Peer support service

Our free peer support service puts you in touch with a trained volunteer who has a similar experience of Parkinson's to you - someone who understands.

Call 0808 800 0303 and ask for the peer support service.

Many people have found that sharing experiences this way really helps them to find a good way to live with Parkinson's.

The service is for people with Parkinson's and carers.

What can I use the peer support service for?

You can use the service to talk to a trained volunteer about anything to do with Parkinson's.

This might be:

Our volunteers are also happy to help if you just want a good chat with someone in the same boat as you.

How does the peer support service work?

We will match you with a trained volunteer with a similar experience of Parkinson's. They will phone you at a time that's convenient to both of you.

You can arrange to have up to 6 sessions with your volunteer.

Is the peer support service confidential?

Yes, it's completely confidential.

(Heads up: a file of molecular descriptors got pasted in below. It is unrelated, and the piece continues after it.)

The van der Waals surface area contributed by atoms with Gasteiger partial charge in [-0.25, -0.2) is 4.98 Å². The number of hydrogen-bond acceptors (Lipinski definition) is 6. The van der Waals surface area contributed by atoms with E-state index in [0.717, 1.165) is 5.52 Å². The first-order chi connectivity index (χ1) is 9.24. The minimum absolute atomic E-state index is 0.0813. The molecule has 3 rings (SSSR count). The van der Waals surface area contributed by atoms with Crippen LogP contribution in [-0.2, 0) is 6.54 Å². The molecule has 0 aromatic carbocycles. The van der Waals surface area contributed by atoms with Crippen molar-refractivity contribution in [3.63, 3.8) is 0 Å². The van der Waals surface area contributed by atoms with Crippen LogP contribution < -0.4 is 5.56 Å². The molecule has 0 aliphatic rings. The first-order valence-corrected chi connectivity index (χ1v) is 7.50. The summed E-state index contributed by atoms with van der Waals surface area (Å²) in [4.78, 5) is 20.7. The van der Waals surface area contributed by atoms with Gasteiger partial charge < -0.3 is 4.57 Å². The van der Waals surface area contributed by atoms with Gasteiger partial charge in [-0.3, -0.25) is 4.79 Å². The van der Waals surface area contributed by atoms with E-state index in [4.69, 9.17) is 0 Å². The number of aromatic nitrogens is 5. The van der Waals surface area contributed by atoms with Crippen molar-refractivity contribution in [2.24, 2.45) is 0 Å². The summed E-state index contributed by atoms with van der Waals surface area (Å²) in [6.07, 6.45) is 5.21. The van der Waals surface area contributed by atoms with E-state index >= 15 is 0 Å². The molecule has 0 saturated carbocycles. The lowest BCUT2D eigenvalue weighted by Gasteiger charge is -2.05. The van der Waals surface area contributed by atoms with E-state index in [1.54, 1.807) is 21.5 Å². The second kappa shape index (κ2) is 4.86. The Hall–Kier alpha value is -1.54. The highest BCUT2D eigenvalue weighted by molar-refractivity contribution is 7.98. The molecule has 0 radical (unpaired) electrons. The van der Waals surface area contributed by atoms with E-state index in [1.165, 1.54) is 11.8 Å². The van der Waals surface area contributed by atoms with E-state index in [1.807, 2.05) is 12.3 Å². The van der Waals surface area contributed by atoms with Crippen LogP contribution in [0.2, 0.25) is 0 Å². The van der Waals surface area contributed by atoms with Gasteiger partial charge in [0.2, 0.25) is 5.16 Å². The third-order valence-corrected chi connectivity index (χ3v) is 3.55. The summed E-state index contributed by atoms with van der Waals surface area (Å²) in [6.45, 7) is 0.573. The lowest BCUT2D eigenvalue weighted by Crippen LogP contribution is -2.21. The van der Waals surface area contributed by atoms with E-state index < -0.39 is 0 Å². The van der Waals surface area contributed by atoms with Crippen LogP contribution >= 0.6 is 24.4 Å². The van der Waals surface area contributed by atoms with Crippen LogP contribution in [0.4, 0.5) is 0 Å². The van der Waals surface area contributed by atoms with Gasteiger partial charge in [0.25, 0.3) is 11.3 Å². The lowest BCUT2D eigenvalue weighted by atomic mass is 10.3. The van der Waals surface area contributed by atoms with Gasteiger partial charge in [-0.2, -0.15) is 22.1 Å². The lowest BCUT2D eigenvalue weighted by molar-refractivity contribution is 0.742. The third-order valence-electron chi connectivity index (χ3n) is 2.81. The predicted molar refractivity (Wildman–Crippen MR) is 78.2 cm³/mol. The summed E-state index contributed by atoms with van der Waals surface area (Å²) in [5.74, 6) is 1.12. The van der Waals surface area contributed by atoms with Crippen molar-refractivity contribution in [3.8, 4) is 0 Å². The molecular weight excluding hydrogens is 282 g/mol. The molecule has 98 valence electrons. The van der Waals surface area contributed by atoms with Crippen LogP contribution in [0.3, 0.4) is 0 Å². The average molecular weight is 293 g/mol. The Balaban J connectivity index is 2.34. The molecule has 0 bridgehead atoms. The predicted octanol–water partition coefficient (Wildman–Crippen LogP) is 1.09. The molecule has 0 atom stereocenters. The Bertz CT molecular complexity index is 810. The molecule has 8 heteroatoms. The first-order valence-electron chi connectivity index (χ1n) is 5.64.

How is it different from the helpline?

The peer support service is not an information service like our helpline.

Instead it's there to help people with Parkinson's support each other by sharing experiences and ways of coping.

How do I contact the peer support service?

Just call our helpline on 0808 800 0303 and ask for the peer support service.

Our peer support service volunteers

Our volunteers can talk about a wide range of issues related to Parkinson's, based on their own experiences. Meet some of our trained volunteers:

We cover only the subjects that we have personally experienced. I'm happy to talk about deep brain stimulation and to discuss the fears and questions someone who is considering the operation may have. I have personal experience of this as I have undergone the surgery for both first implants and replacement batteries.
Mark, diagnosed 1995


My partner has been diagnosed with Parkinson's for 4 years, so I understand what it's like to live with someone with the condition and how frustrating it can sometimes be. My partner has also had Botox injections to manage drooling, so I feel I have some knowledge I could share with others about this.
Ronnie, whose partner has Parkinson's


I am happy to share my own experiences of living with Parkinson's. Some of the difficulties I have are around balance, back problems and mobility. My top tip for living with the condition? When I freeze, I rock myself from one foot to another as this helps me to start walking again.
Maria, diagnosed 2004